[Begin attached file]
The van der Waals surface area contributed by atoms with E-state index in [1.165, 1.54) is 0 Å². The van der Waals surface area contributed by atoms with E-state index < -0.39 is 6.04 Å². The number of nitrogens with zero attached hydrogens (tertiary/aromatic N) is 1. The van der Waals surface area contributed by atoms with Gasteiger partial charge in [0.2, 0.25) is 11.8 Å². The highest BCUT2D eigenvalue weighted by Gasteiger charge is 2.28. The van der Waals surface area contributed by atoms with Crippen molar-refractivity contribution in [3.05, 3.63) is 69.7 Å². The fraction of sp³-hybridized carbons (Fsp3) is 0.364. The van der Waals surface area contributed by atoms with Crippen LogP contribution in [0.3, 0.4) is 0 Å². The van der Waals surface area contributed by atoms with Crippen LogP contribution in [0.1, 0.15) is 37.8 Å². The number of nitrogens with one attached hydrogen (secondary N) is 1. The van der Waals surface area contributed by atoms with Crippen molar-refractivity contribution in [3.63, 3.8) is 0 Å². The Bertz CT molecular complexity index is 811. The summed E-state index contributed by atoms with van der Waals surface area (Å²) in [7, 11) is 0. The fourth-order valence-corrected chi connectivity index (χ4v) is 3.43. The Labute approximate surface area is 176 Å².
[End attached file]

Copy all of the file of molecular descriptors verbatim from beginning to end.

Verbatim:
The van der Waals surface area contributed by atoms with E-state index in [1.165, 1.54) is 0 Å². The van der Waals surface area contributed by atoms with E-state index < -0.39 is 6.04 Å². The number of nitrogens with zero attached hydrogens (tertiary/aromatic N) is 1. The van der Waals surface area contributed by atoms with Gasteiger partial charge in [0.2, 0.25) is 11.8 Å². The highest BCUT2D eigenvalue weighted by Gasteiger charge is 2.28. The van der Waals surface area contributed by atoms with Crippen molar-refractivity contribution in [3.05, 3.63) is 69.7 Å². The fraction of sp³-hybridized carbons (Fsp3) is 0.364. The van der Waals surface area contributed by atoms with Crippen LogP contribution in [0.3, 0.4) is 0 Å². The van der Waals surface area contributed by atoms with Crippen LogP contribution in [0.1, 0.15) is 37.8 Å². The number of nitrogens with one attached hydrogen (secondary N) is 1. The van der Waals surface area contributed by atoms with Crippen molar-refractivity contribution in [3.63, 3.8) is 0 Å². The Bertz CT molecular complexity index is 811. The summed E-state index contributed by atoms with van der Waals surface area (Å²) in [7, 11) is 0. The fourth-order valence-corrected chi connectivity index (χ4v) is 3.43. The Labute approximate surface area is 176 Å².